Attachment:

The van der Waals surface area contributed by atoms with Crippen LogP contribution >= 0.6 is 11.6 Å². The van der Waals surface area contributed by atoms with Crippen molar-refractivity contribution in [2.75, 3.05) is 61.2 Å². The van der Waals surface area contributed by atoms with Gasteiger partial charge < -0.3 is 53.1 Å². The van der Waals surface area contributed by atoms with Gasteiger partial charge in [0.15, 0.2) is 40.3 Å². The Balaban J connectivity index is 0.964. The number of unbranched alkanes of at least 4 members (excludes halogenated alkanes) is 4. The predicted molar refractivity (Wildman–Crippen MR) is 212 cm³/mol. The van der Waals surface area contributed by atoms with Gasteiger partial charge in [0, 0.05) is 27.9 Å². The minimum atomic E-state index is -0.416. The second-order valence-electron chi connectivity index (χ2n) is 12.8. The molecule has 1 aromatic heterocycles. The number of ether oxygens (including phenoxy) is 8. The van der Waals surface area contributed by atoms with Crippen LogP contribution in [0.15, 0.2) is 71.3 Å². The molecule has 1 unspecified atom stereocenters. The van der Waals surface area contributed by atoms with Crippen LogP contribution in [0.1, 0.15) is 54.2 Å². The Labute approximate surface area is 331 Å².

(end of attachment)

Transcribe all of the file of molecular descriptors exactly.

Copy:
The van der Waals surface area contributed by atoms with Crippen LogP contribution >= 0.6 is 11.6 Å². The van der Waals surface area contributed by atoms with Crippen molar-refractivity contribution in [2.75, 3.05) is 61.2 Å². The van der Waals surface area contributed by atoms with Gasteiger partial charge < -0.3 is 53.1 Å². The van der Waals surface area contributed by atoms with Gasteiger partial charge in [0.15, 0.2) is 40.3 Å². The Balaban J connectivity index is 0.964. The number of unbranched alkanes of at least 4 members (excludes halogenated alkanes) is 4. The predicted molar refractivity (Wildman–Crippen MR) is 212 cm³/mol. The van der Waals surface area contributed by atoms with Gasteiger partial charge in [0, 0.05) is 27.9 Å². The minimum atomic E-state index is -0.416. The second-order valence-electron chi connectivity index (χ2n) is 12.8. The molecule has 1 aromatic heterocycles. The number of ether oxygens (including phenoxy) is 8. The van der Waals surface area contributed by atoms with Crippen LogP contribution in [0.15, 0.2) is 71.3 Å². The molecule has 1 unspecified atom stereocenters. The van der Waals surface area contributed by atoms with Crippen LogP contribution in [0.1, 0.15) is 54.2 Å². The Labute approximate surface area is 331 Å².